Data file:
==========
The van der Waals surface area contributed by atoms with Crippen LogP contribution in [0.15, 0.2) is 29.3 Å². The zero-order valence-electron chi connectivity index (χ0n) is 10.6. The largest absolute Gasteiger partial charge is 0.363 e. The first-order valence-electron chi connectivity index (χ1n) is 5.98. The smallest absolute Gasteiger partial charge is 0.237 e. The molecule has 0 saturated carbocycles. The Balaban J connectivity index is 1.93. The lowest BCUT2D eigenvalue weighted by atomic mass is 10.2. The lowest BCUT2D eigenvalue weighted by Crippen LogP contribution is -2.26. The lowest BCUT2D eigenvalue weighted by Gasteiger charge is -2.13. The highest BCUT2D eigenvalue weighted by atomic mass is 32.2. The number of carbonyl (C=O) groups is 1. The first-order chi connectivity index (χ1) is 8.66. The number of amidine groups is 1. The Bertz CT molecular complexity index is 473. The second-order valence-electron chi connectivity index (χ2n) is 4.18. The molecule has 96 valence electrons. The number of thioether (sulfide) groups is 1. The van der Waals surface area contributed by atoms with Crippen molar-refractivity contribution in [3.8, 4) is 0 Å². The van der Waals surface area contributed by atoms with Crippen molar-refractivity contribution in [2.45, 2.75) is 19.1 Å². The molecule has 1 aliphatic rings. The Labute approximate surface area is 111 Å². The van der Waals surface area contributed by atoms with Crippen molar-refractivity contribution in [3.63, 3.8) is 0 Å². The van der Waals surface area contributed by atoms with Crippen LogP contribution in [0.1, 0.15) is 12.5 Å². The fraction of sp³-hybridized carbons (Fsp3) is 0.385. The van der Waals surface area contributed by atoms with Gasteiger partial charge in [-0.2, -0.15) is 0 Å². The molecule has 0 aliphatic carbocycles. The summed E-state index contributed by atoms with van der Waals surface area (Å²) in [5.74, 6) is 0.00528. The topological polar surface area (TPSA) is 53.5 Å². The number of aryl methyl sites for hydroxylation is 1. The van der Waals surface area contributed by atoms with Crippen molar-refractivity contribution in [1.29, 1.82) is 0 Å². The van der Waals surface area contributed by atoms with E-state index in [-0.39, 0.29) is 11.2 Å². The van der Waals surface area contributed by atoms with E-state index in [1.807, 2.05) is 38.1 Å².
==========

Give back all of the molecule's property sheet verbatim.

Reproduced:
The van der Waals surface area contributed by atoms with Crippen LogP contribution in [0.15, 0.2) is 29.3 Å². The zero-order valence-electron chi connectivity index (χ0n) is 10.6. The largest absolute Gasteiger partial charge is 0.363 e. The first-order valence-electron chi connectivity index (χ1n) is 5.98. The smallest absolute Gasteiger partial charge is 0.237 e. The molecule has 0 saturated carbocycles. The Balaban J connectivity index is 1.93. The lowest BCUT2D eigenvalue weighted by atomic mass is 10.2. The lowest BCUT2D eigenvalue weighted by Crippen LogP contribution is -2.26. The lowest BCUT2D eigenvalue weighted by Gasteiger charge is -2.13. The highest BCUT2D eigenvalue weighted by atomic mass is 32.2. The number of carbonyl (C=O) groups is 1. The first-order chi connectivity index (χ1) is 8.66. The number of amidine groups is 1. The Bertz CT molecular complexity index is 473. The second-order valence-electron chi connectivity index (χ2n) is 4.18. The molecule has 96 valence electrons. The number of thioether (sulfide) groups is 1. The van der Waals surface area contributed by atoms with Crippen molar-refractivity contribution in [3.8, 4) is 0 Å². The van der Waals surface area contributed by atoms with Crippen molar-refractivity contribution in [2.45, 2.75) is 19.1 Å². The molecule has 1 aliphatic rings. The Labute approximate surface area is 111 Å². The van der Waals surface area contributed by atoms with Crippen molar-refractivity contribution in [3.63, 3.8) is 0 Å². The van der Waals surface area contributed by atoms with Crippen LogP contribution in [0.1, 0.15) is 12.5 Å². The fraction of sp³-hybridized carbons (Fsp3) is 0.385. The van der Waals surface area contributed by atoms with Gasteiger partial charge in [-0.2, -0.15) is 0 Å². The molecule has 0 aliphatic carbocycles. The summed E-state index contributed by atoms with van der Waals surface area (Å²) in [5.74, 6) is 0.00528. The topological polar surface area (TPSA) is 53.5 Å². The number of aryl methyl sites for hydroxylation is 1. The van der Waals surface area contributed by atoms with Crippen molar-refractivity contribution in [1.29, 1.82) is 0 Å². The van der Waals surface area contributed by atoms with E-state index in [-0.39, 0.29) is 11.2 Å². The van der Waals surface area contributed by atoms with E-state index in [1.807, 2.05) is 38.1 Å².